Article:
As I mentioned, I spent the month of November writing 50,000 words of a novel. I’m done! Hurrah! So then what happens, you might ask?
First of all, I have to finish the novel. I would estimate that it’s about 90% done with first draft. The last scenes still need to be written. The challenge is to put down 50,000 words; not finish a book.
It’s after the first draft is done that the hard work really begins. I have to step back and let it sort of “breathe” for a few weeks. Then I have to take the fifteen or so assorted scenes that I’ve written and make sure they come together as a cohesive novel. Then I have to edit. And edit. And edit. I will ask others to read the draft after the fourth or so effort. Those friends will make some serious suggestions and I will do edits five, six and seven on the complete draft. I might think it’s ready for outsiders to see by that point.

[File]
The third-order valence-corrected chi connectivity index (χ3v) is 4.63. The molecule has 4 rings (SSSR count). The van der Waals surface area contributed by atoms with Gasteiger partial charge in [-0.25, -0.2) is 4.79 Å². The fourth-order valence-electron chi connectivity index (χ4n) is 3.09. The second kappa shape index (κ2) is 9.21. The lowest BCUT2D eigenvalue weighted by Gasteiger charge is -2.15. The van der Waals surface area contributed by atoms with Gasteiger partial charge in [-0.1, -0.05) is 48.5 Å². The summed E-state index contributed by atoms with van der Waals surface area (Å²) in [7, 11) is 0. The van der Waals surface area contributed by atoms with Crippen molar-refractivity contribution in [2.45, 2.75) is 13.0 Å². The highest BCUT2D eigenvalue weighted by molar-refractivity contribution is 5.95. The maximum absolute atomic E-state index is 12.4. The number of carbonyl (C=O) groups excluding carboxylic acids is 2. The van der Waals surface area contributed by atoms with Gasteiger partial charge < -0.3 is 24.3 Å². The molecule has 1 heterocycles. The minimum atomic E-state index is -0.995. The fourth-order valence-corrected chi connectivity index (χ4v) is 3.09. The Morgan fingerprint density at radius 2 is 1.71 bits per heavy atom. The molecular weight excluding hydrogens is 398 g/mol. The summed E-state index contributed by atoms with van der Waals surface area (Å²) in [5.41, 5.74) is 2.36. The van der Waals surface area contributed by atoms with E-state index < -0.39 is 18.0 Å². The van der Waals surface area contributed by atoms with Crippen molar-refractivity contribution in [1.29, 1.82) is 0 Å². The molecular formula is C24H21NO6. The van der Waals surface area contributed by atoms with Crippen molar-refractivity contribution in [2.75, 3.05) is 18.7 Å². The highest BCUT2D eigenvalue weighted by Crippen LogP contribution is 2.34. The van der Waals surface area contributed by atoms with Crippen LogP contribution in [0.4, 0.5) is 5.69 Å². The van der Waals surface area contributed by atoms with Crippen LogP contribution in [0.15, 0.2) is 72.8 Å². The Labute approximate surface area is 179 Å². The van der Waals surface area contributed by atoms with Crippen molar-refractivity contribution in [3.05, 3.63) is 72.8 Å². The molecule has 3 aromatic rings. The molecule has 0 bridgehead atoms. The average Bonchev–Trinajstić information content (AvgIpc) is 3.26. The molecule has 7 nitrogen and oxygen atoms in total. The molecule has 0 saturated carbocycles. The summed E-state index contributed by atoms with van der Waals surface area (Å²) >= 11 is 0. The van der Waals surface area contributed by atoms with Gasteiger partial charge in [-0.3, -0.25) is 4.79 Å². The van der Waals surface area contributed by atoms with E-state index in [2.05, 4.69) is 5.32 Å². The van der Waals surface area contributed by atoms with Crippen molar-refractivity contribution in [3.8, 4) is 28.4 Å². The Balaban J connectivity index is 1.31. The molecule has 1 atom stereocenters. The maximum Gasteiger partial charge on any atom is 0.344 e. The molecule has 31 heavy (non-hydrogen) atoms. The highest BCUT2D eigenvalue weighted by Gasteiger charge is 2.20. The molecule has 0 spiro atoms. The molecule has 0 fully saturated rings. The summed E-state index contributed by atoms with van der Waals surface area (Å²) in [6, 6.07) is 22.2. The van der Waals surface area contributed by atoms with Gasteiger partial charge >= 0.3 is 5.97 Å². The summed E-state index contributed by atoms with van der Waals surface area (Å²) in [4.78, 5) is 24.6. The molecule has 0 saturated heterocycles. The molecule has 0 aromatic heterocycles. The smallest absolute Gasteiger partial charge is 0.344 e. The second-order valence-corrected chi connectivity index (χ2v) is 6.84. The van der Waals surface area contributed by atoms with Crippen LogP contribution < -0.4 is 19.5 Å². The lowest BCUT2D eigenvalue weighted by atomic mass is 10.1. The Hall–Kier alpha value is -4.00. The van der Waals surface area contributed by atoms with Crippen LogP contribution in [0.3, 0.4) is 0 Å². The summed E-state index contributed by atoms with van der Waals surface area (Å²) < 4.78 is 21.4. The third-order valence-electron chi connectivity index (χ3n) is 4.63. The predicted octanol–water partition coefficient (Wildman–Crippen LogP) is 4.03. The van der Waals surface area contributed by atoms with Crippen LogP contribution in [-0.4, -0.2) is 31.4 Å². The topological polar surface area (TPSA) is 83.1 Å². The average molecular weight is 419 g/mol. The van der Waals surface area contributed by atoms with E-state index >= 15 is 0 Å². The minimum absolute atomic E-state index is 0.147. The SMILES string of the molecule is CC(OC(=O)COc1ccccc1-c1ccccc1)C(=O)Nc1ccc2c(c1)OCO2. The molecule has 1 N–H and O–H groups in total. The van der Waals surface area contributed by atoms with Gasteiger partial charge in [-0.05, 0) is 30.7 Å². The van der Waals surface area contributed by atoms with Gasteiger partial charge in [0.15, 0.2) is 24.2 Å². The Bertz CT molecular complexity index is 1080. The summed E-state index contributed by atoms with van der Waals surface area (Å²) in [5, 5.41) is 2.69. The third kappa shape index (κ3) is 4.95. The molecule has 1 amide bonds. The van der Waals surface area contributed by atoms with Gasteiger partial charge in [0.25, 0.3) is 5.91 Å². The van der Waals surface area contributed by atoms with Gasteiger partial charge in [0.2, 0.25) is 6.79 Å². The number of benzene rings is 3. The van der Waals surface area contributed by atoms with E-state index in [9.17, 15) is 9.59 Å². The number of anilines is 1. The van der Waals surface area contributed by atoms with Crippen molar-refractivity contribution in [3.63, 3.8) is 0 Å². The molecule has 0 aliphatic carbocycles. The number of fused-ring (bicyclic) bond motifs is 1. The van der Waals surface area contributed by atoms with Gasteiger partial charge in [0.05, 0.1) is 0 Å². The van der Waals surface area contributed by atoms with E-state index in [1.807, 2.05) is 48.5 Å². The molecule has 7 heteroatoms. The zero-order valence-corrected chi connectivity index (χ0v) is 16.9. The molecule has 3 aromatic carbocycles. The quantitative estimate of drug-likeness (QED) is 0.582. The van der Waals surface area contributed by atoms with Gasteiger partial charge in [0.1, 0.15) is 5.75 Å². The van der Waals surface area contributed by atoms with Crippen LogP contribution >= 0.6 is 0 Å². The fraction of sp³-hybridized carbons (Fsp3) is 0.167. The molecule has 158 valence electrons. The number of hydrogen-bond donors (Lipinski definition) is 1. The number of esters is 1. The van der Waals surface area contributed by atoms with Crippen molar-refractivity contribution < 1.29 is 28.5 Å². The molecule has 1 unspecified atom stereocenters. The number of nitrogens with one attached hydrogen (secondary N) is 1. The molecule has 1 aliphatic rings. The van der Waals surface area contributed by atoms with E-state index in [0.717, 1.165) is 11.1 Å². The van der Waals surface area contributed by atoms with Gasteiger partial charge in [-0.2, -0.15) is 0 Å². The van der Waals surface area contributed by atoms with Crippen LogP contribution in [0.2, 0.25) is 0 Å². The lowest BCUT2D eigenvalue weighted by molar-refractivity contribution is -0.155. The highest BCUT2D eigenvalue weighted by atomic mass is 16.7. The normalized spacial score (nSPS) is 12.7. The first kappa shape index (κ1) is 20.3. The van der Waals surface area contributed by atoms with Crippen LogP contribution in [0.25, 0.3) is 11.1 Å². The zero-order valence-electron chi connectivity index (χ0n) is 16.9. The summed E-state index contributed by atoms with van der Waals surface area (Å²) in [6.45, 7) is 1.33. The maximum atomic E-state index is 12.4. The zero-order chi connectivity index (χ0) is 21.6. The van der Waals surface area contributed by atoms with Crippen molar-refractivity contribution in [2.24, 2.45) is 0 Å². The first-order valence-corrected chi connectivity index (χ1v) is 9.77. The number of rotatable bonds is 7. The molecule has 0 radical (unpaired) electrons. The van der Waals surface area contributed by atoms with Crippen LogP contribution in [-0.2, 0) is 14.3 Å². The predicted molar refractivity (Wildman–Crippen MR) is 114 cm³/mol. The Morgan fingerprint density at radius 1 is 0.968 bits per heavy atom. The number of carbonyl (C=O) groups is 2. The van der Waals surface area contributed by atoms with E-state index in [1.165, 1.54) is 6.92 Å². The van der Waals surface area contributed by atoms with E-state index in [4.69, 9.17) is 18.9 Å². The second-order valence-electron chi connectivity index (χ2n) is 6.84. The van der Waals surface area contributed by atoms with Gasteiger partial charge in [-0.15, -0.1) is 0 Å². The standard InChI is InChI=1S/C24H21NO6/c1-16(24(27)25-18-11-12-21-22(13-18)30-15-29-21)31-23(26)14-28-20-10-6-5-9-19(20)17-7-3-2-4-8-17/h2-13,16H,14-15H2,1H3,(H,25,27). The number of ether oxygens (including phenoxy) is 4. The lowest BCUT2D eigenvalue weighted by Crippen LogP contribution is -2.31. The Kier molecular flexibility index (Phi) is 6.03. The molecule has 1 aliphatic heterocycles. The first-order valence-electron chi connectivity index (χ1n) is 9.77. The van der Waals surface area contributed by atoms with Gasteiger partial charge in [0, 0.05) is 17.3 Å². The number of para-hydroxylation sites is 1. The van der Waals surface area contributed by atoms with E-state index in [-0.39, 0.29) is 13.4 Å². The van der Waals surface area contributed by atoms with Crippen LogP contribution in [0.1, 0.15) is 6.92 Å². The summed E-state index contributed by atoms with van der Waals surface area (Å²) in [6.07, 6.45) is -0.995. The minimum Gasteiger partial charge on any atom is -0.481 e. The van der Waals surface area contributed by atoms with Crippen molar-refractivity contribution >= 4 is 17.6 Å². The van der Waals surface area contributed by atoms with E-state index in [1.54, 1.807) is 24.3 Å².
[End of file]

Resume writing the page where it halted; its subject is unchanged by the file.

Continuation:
Then starts the un-fun stuff. I will then work as more o fa saleswoman than writer, trying to pitch my book to editors, agents, anyone who will look at it in hopes of publication. What about the e-book route? Well, I might go that way also, but that takes research and effort also.
All of this means that I’ve done the fun work of writing and now, if I ever want my book to see the light of day, I have to get right down to the business of being a writer. The hope is that the hard work will pay off in the end with publication in one form or another at some point in the not-too-distant future. It hasn’t yet happened for me, but that doesn’t mean that I don’t believe it will happen with one of my novels someday. I am optimistic about it!
Then I get to do it all over again, because at the end of the day, writing is what I really love to do. And that, my friends, is what happens when NaNoWriMo is done; just like anything else, we keep on keeping on.